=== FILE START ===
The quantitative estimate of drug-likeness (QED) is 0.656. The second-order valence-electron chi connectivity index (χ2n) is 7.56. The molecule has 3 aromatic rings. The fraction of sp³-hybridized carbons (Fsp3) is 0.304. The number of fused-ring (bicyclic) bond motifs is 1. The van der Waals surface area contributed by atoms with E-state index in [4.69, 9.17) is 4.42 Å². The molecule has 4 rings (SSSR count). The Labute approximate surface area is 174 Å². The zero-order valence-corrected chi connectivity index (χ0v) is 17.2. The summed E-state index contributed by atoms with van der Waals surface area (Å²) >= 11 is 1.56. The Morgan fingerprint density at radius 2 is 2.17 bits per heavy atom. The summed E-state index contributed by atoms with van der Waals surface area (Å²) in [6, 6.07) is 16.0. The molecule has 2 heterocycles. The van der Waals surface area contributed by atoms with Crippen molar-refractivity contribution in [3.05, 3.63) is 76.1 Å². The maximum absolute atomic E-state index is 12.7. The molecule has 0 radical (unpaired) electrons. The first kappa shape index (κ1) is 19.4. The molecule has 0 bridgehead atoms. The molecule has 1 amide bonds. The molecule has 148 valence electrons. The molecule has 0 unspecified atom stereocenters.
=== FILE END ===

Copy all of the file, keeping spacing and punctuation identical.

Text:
The quantitative estimate of drug-likeness (QED) is 0.656. The second-order valence-electron chi connectivity index (χ2n) is 7.56. The molecule has 3 aromatic rings. The fraction of sp³-hybridized carbons (Fsp3) is 0.304. The number of fused-ring (bicyclic) bond motifs is 1. The van der Waals surface area contributed by atoms with E-state index in [4.69, 9.17) is 4.42 Å². The molecule has 4 rings (SSSR count). The Labute approximate surface area is 174 Å². The zero-order valence-corrected chi connectivity index (χ0v) is 17.2. The summed E-state index contributed by atoms with van der Waals surface area (Å²) >= 11 is 1.56. The Morgan fingerprint density at radius 2 is 2.17 bits per heavy atom. The summed E-state index contributed by atoms with van der Waals surface area (Å²) in [6, 6.07) is 16.0. The molecule has 2 heterocycles. The van der Waals surface area contributed by atoms with Crippen molar-refractivity contribution in [3.05, 3.63) is 76.1 Å². The maximum absolute atomic E-state index is 12.7. The molecule has 0 radical (unpaired) electrons. The first kappa shape index (κ1) is 19.4. The molecule has 0 bridgehead atoms. The molecule has 1 amide bonds. The molecule has 148 valence electrons. The molecule has 0 unspecified atom stereocenters.